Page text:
The Muslim Personal Law Reform Action Group (MPLRAG) expresses concern over growing interest in reforms in the Muslim Marriage and Divorce Act, motivated by majoritarian entitlement amd crass opportunism aimed at capitalizing at a point when the Muslim Community is feeling vulnerable.
In a statement, the MPLRAG emphazises on the importance of ensuring that any reform to MMDA is focused on addressing the long-term grievances clearly articulated by Muslim women for over three decades.
“It should seriously consider what Muslim women have put forward as solutions based on their lived realities and their beliefs informed by faith, rights, and the constitution,” the statement notes.
The MPLRAG further cautions that any approach that does not take this into consideration will lead to further victimization and oppression.
“We do not consider All Ceylon Jamiyyathul Ulama (ACJU) as representing the interests of the Muslim women and girls. Their past conduct demonstrates that they have contributed to the control and oppression in self-interest.”
We publish below the statement in full:
MPLRAG response to the public conversation on MMDA: The antidote to extremism is ensuring equality, rights and freedoms for all
After the tragic and dastardly Easter Sunday attacks of April 21, Muslim Personal Law Reform Action Group (MPLRAG) issued a statement of condolence and thereafter remained silent in our advocacy for the past month in memory of those who were killed. We wanted to respect and participate in the space for grieving by families and communities. The events of the past month have overwhelmed our nation and we call for more attention to be paid to all the families affected and to take much needed space and time for reflection and healing.
Sadly, but predictably, we also saw forces of hatred and misogyny intensify and permeate the discussions in public and private places, print, air-waves and internet as well as in Parliament and policy spaces. We could hear the voices of sanity drowned out by those steeped in prejudice and sanctioned ignorance. We saw Muslims being forced into performative atonement and self-policing. We also saw prejudice and hate dictate regulations and attempting to dictate law. As expected, Muslim women are bearing the brunt of it. To the oppression from within the community, an oppression from the state was introduced. The lived realities of Sri Lanka’s Muslim women just got worse.
Many eyes on MMDA
It is in this context that we have observed, with a great deal of anxiety, an increased attention among many to the Muslim Marriage and Divorce Act (MMDA) and particular attention to the lack of a minimum age of marriage for Muslims of Sri Lanka. The principled calls for reform of MMDA particularly by Muslim women spans over 30 years and has been more visible in the public domain at least for the last three years. We note with trepidation, that the current heightened interest towards reforms to the MMDA is motivated by prejudice, majoritarian entitlement and crass opportunism to capitalise at a time when the community is feeling vulnerable.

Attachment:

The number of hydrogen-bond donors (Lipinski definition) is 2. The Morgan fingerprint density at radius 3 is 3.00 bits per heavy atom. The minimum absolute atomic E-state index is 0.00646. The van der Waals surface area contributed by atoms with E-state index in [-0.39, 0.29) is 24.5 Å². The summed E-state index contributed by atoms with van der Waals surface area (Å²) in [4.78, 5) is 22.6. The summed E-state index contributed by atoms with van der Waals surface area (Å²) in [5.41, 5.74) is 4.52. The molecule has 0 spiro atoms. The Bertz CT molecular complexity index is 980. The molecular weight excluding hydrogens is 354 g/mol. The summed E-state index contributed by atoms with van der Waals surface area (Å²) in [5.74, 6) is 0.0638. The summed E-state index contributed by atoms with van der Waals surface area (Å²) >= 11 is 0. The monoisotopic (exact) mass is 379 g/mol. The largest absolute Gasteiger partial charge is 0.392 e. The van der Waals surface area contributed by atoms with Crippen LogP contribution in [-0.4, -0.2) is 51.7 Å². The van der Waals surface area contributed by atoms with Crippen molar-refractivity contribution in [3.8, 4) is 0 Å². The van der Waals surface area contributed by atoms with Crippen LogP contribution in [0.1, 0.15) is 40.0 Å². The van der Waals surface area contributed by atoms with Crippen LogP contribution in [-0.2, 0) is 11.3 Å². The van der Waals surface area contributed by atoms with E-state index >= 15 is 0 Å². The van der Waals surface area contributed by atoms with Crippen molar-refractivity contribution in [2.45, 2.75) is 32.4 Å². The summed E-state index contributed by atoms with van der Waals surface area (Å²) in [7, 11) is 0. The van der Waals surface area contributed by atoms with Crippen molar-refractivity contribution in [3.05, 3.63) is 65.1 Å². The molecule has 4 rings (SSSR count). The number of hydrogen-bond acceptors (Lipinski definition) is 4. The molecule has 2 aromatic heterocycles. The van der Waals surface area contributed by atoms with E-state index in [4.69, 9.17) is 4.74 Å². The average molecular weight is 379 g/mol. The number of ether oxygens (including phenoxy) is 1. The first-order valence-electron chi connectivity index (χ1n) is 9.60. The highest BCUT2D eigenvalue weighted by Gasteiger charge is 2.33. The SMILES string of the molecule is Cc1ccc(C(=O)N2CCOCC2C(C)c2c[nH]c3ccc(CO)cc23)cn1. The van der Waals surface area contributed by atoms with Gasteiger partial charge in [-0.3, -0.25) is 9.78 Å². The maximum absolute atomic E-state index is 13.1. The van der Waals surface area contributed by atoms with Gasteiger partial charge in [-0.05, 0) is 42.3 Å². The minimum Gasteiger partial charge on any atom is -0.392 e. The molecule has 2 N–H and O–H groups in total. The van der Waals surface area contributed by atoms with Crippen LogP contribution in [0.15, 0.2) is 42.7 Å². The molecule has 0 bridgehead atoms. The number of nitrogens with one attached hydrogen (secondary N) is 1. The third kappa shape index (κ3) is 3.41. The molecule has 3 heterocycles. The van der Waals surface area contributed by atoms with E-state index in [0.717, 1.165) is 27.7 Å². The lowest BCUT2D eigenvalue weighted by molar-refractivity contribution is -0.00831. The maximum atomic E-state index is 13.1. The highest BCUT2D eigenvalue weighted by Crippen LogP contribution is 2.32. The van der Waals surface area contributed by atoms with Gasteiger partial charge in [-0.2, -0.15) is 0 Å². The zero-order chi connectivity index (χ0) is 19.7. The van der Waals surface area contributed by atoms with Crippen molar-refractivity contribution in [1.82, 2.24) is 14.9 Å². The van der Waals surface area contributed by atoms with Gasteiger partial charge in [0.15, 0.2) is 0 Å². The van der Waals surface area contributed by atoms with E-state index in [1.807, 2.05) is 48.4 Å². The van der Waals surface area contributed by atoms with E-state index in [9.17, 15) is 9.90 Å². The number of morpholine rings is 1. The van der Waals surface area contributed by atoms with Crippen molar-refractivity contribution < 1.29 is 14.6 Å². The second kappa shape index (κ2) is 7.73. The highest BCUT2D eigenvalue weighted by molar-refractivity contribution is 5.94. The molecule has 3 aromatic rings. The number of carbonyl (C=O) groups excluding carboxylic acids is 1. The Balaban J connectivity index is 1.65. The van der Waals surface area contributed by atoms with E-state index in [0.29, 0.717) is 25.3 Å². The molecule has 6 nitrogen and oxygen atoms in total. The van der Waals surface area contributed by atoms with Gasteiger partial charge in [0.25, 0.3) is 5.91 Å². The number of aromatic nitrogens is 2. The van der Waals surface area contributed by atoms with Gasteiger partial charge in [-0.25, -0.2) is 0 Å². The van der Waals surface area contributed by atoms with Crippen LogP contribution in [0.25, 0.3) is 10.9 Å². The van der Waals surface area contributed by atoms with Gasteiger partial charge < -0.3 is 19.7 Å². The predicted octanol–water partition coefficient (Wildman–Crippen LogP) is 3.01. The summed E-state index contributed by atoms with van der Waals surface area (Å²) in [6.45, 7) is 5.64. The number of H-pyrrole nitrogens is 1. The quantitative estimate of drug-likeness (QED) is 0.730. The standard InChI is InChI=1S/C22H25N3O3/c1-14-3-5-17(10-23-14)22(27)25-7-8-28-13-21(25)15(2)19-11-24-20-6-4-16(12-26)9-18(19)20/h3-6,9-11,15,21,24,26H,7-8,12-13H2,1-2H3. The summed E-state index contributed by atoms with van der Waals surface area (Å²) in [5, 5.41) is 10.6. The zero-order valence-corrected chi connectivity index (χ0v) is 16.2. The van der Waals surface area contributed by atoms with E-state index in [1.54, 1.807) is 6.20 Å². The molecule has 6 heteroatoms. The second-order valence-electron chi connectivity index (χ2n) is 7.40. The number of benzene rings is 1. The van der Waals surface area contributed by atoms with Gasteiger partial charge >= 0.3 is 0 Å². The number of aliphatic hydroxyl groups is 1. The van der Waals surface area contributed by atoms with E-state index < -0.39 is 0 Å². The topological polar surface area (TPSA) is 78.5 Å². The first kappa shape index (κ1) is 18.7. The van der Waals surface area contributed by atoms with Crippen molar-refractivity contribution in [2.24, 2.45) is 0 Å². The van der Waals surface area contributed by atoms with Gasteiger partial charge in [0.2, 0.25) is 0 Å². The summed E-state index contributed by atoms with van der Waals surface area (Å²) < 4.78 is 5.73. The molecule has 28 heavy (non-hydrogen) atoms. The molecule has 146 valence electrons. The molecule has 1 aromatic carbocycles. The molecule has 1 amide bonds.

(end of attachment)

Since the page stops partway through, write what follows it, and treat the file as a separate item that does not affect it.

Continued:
We therefore demand that any reform to MMDA should focus on addressing the long-term grievances clearly articulated by Muslim women for over three decades. It should seriously consider what Muslim women have put forward as solutions based on their lived realities and their beliefs informed by faith, rights, and the constitution.
We caution that any approach that does not take this into consideration will lead to further victimization and oppression. We do not consider All Ceylon Jamiyyathul Ulama (ACJU) as representing the interests of the Muslim women and girls. Their past conduct demonstrates that they have contributed to the control and oppression in self-interest.
The best interest of the Muslim women and girls
MMDA reform has been pushed into the government’s agenda in a policy environment that is emotionally charged for Muslim communities and driven by prejudice of certain non-Muslim quarters. Therefore MPLRAG, which consists of lawyers, scholars, and activists, considers it imperative to raise its voice. The reform exercise must remain true to its principal constituency – Muslim women and girls. At this juncture, we will work to ensure that the reform conversation is not hijacked by those forces who are not interested in the wellbeing of the community nor leave it to be held in continuous hostage by anti-reform forces within the community.
We strongly believe that the antidote to extremism is freedom, equality, and justice to all. Towards this end, and till MMDA is reformed, this is a first in our series of notes in which we will bring clarity to the reform discussions.
We resume our voicing out and demand that we be heard.